Come on Spring, we know you’re out there.
So embarassing! I didn’t hit “Publish” this morning!!
I am totally ignoring the Snowy Unpleasantness outside my window this morning.
This scenic waterfall is nestled amongst virgin pine and hemlock trees. There is a small parking area and a half-mile trail with an observation deck overlooking the falls.
Yet another can’t miss it thing in an area that’s filled with can’t miss it things, Wagner Falls lends itself to a very easy and short hike through the woods. While the picturesque falls take the cake, plethora of wild flowers along and off the trails (through Spring, Summer and may be even Fall; e.g., Gay Wings, Trout Lily) are an added bonus!
View his photo background big and see more in his slideshow.
PS: I’m pretty sure the flowers in the foreground of this May 2012 shot are marsh marigolds.
The 66th annual Mackinac Island Lilac Festival starts tomorrow and runs through June 14th. It celebrates the Island’s historic varieties of lilacs (many from the Colonial era) and equestrian culture and is one of the Island’s biggest attractions.
Apparently it’s “Lissa Edwards Goes to Mackinac Week” on Michigan in Pictures as I turn again to one of my favorite writers for her take on the Lilac Festival.
Metaphors for islanders and their favorite shrubs are easy pickings. Lilacs are tough as native islanders (or native islanders are hearty as these flowers?). Like their human counterparts, lilacs thrive in the cold Straits of Mackinac winters; neither lilacs nor island folk shrink from sinking their roots into the island’s craggy limestone bedrock. In fact, they crave that acidy terra firma. And last but best, lilacs prefer their soil the way these islanders like their beer: well drained.
When the long, cold winter and cool spring finally ends, Mackinac lilacs show their joy by transforming the island into a fairyland of blossoms. Cotton candy–colored tinkerbelles tempt from behind white picket fences. Big bold creamy Madame Lemoine lilacs strut next to a fluttery pink and white Beauty of Moscow in Ste. Anne’s churchyard. Down at the marina, where voyageurs working the Great Lakes fur trade once pulled their canoes, blue President Lincolns wave next to white Betsy Rosses. A froth that includes double pink Elizabeths and dark purple Monge spills out over the rolling green lawn at Marquette Park. And the gauzy backdrop to them all: the anything-but-bourgeois, lilac-colored common lilac.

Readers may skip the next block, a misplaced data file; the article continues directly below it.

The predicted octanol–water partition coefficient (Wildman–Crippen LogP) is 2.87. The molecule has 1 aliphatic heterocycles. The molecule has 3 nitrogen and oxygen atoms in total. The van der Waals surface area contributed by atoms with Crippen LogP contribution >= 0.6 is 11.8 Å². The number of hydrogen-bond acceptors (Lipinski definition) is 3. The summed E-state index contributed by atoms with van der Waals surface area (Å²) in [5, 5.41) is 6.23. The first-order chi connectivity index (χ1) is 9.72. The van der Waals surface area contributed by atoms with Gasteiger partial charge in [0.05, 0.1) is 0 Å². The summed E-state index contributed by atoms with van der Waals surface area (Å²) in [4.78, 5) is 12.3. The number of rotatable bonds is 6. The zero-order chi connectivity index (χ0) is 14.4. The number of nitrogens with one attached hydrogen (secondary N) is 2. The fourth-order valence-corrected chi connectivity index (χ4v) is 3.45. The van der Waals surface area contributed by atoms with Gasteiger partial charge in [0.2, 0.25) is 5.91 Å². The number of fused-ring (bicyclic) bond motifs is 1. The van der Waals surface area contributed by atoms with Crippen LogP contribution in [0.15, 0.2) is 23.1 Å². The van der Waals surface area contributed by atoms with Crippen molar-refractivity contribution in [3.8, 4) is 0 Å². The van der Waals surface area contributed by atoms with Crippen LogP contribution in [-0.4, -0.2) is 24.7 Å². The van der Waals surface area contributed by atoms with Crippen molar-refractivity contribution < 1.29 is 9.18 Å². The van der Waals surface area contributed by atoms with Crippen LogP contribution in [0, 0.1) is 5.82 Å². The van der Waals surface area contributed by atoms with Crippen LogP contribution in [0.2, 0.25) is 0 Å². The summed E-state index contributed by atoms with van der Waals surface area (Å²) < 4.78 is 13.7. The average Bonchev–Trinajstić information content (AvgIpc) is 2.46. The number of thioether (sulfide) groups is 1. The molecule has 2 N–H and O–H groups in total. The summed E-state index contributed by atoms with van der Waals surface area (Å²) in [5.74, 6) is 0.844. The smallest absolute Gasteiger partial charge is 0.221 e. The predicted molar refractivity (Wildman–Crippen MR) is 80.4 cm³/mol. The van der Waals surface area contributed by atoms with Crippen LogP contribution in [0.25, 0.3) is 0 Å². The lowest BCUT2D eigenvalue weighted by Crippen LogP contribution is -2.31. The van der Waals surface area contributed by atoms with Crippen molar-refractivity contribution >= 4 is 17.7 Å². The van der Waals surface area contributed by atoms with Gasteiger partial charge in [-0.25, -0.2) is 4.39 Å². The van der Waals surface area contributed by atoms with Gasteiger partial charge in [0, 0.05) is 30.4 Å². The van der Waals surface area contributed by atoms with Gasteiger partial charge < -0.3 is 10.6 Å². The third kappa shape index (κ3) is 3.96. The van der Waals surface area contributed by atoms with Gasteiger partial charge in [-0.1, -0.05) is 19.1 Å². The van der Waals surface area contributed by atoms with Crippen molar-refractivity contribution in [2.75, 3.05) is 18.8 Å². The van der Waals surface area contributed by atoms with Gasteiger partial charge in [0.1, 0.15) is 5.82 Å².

The island is home to all 23 lilac species, some 400 varieties and thousands of individual plants. In June—and even into July in the case of late-blooming varieties—these flowers radiate their perfume into the windy Straits, where it melts into the aroma of warm fudge wafting from Main Street’s famous fudge shops and fresh horse apples (cars are banned on Mackinac Island) to create a signature Mackinac Island scent.
Read on for lots more.
I’m going to declare that the statute of limitations on posting another photo from David Marvin expired at 7:38 AM today.
More spring wallpaper on Michigan in Pictures … and then let’s bring on the summer!
Dan Austin of Historic Detroit has an excellent article on the Anna Scripps Whitcomb Conservatory on Belle Isle that begins:
If Belle Isle is Detroit’s crown, then the Anna Scripps Whitcomb Conservatory is its brightest emerald, full of brilliant green ferns, palms and cacti and plant life from all over the world.
The conservatory, opened in the center of the island on Aug. 18, 1904, the same day as its next door neighbor, the Belle Isle Aquarium. Both were designed by Albert Kahn, who for the conservatory turned to Thomas Jefferson’s Monticello for inspiration. It sits on 13 acres and features a lily pond on its north side and is fronted by formal perennial gardens on the west. These gardens are home to theLevi L. Barbour Memorial Fountain. For the first 51 years of its existence, the building was known as simply the Conservatory or the Horticulture Building. Today, the Anna Scripps Whitcomb Conservatory is the oldest, continually operating conservatory in the United States.
The building covers about an acre and has five areas, each housing a different climate, and features a north wing and a south wing and a 100,600 cubic feet dome 85 feet high to accommodate soaring palms and other tropical plants. The north wing houses hundreds of cacti and desert plants, and just beyond that is a room packed with ferns from floor to ceiling. The south is home to hundreds of tropical plants and the Children’s Christian Temperance Fountain. The collection also includes perennial gardens and displays of annuals. The show house, remodeled in 1980, features a continuous display of blooming plants.
Definitely read on at Historic Detroit on for how the Conservatory got its name and became home to the largest municipally owned orchid collection in the country. There’s also a great historic photo gallery.
Here’s the official site for Belle Isle Conservatory. The hours are Wednesday-Sunday, 10 AM – 5 PM and the Belle Isle Aquarium is open Saturdays and Sundays as well.
More spring wallpaper on Michigan in Pictures.